FOLSOM PRISON BLUES

Any story about Johnny Cash wouldn't be complete without a mention of Folsom Prison Blues, one of his stand-out songs from his Sun years and, of course, the opening song of the prison concert album that made him a legend.

In terms of the story though, I dwelt with the Sun version as well as the impact of the blues on Memphis and on the rest of the world. The only shame is that the song is a virtual copy of someone else's song, Crescent City Blues, but he was young, foolish, and needed to come up with a song. He paid his dues when the At Folsom album made the track huge again.

Any discussion of the blues in Memphis has to dwell on Beale Street, of course, the epicentre of the Memphis blues scene in the fifties and which influenced Elvis. Beale Street is now the tourist hub of Memphis, which makes the city a delight for fans of music history, with Beale Street, Sun Studio and Graceland, it's a great place to dwell.

Beale Street today, however, bears no resemblance to the Beale Street that bounced all those decades ago. Beale Street was Beale Street because it was the hub of the black community, but with that came inequality and low incomes. Although many of the bars that profess to be juke joints up and down Beale Street are in buildings that are from those years, most of them were loan shops and pawnbrokers, with the juke joints upstairs or in the back rooms.

Beale Street fell into decay in the seventies, but local business people wanted to revitalise it, so it was developed and repackaged. It's a tourist version of Beale Street now, presented as authentic to those walking up and down, but the reality is that if Beale Street was like it was back then, the tourists wouldn't go near it. Beale Street is what it is, a tourist trap, but the bars serve beer and, for that reason, all is forgiven.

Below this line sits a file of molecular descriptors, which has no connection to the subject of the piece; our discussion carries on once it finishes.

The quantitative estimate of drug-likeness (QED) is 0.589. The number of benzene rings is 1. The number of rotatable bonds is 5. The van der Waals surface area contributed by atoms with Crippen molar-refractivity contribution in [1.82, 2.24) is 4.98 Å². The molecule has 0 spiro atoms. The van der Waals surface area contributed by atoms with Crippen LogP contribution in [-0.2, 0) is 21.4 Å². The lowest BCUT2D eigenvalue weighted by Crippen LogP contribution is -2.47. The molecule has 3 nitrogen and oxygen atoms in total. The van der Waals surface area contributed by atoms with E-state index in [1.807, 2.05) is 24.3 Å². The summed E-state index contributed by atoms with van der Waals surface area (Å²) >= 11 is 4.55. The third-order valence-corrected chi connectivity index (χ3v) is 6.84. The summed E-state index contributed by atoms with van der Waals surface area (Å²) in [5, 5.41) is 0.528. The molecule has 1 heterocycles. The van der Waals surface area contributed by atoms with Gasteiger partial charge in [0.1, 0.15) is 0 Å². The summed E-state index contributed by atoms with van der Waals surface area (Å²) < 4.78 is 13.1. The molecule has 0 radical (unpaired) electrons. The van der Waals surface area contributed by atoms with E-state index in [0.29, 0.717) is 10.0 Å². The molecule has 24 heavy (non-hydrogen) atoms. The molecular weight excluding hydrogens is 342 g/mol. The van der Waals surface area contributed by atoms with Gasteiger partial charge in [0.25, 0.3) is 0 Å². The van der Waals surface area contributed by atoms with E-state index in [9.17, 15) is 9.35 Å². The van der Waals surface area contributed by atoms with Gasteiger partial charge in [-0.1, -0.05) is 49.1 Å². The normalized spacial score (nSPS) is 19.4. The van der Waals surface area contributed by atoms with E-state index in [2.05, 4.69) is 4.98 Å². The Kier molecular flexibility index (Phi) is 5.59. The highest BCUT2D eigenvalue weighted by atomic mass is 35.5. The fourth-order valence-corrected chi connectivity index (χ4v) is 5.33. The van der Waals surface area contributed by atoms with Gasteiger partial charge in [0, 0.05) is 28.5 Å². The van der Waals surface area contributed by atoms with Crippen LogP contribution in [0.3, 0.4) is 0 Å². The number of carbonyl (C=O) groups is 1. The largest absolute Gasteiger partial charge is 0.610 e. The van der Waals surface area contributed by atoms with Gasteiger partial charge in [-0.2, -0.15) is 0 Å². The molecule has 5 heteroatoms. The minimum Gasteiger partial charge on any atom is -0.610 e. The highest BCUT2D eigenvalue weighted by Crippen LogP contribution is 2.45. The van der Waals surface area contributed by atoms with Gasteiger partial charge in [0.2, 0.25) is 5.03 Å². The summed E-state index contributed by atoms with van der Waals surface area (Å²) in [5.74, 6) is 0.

One tip though: take proof of age. I wasn't allowed in two bars because I'd assumed that my age-ravaged face and grey hair would satisfy the door staff that I was over twenty-one. Apparently not.

In the Folsom Prison Blues chapter, James and Bruce visit the Green Beetle bar on South Main Street, not far from the Lorraine Motel. In researching the book, my bagman and I visited the Green Beetle, a great little place, and the couple we met there made it into the book. After all, they bought us the beers. It was the least I could do.

Beale Street

The first part of Beale Street proper on the walk from Sun Studio

Beale Street

The start of tourist Beale Street

Beale Street

Beale Street

Beale Street

Beale Street

Juke Joint

One of the blues-themed bars on Beale Street

Jerry Lee Lewis's bar

Jerry Lee Lewis's bar, called, of course, Jerry Lee Lewis

Bagman and beer

My bagman getting the beers in

Schwab store

The famous A. Schwab store, the only original business on Beale Street, since Abraham Schwab opened the store in 1876

Beale Street

Beale Street

Dyers Memphis

Dyers burger bar

Beale Street panoramic

Beale Street panorama

Green Beetle

Green Beetle on South Main Street, the oldest bar in Memphis

South Main

South Main Street

Beale Street at night

Beale Street at night

Green Beetle

Green Beetle. This couple made it into the book.

Lorraine Motel

Lorraine Motel, where Dr Martin Luther King was assassinated

Beale Street at night

Beale Street at night

Blues Bar

Blues bar at night

BB King's club

BB King's club

Blues bar

Blues bar at night